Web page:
There is a relationship, yes. I started writing for television for money to support my playwriting habit. A lot of what I got hired to do was for kids. I’m able to make use of my youthful side and my loopy tone. A lot of children’s TV is animation and people can do loopy things, and there's a lot of physical comedy. I love physical comedy. I love trying to see the world for the first time. In a way, this play is like a children’s TV show about adult sexuality, although there would never be such a thing.
How has your experience with writing non-fiction helped your playwriting?
I got to do these funny science books. I do like science and figuring out the universe, and to me it was very much akin to what I’m doing with theater, figuring out the world from a different point of view. I love the objectivity of that, and being accurate and the research.
You had the original concept for the musical Rent. How did that happen?
I went looking for a composer to write a modern version of Bohème, this was back in the late ‘80s. Playwrights Horizons recommended a couple of composers, and Jonathan [Larson] was one. We started working on it for a couple of years. We did some songs together. The ones that remain are the title song, "Santa Fe" and "I Should Tell You," although the title tune lyrics have changed, and "I Should Tell You" is about 50/50. "Santa Fe" is me.
Collaboration was a challenge for us, and it always has been for me. I don’t think either of us understood what kind of sacrifice you have to make. We had different tones, different sensibilities.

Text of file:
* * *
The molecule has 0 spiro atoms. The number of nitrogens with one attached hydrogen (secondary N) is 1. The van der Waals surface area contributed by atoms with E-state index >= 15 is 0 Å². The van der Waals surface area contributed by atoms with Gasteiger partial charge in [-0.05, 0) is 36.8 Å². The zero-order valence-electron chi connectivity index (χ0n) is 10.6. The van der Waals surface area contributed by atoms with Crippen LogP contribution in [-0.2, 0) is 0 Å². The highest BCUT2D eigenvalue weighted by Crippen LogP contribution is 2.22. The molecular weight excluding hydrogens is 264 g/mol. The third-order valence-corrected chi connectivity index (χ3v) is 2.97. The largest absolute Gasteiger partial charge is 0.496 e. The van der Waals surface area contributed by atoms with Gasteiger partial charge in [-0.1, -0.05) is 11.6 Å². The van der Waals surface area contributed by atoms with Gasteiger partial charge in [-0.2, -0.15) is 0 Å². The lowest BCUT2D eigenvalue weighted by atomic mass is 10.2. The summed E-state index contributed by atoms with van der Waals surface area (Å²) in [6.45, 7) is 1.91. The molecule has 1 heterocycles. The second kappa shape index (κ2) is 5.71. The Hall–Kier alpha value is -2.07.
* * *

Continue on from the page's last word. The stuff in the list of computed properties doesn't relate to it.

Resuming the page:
You don't play well with others?
I like to do things my way. I think the joy of playwriting for me has always been that you can present your own quirky, insane vision of the world. When I’m working on a play, a lot of times I start in one direction, I love it, then I get fed up with it and throw it out. I don’t have to argue with anyone if I start all over again.
My plays have an odd sense of humor, and to work, you have to get what’s serious about them, what’s funny about them, you have to get the tone just right. The minute you team up with somebody else, it’s tricky. Bringing in a composer is like bringing an elephant into the room. Music blows everything else away.
Do you like Rent?
I loved the way it turned out.
Jonathan’s sensibility is very direct and honest, it’s from the heart. His characters can turn to the audience and say "I’m dying," "I love you" [or] "I love this person," in a way that could be melodramatic if the music didn’t give it such specificity and vividness and personality, and make it original and breathtaking, emotionally. In the early stages when we were talking things through, it was hard for me to get how that would work, certainly with my type of storytelling, which is more about irony and getting emotion in a different way. I love Rent, it’s an expression of Jonathan Larson’s style and personality and his life, it's autobiographical in some ways.
And you still get some of the credit, so that worked out.
I'm credited with original concept and additional lyrics. Luckily, [when we stopped collaborating] we put in a brief note that if anything should happen with it, I would get credit and compensation. I love that piece of paper.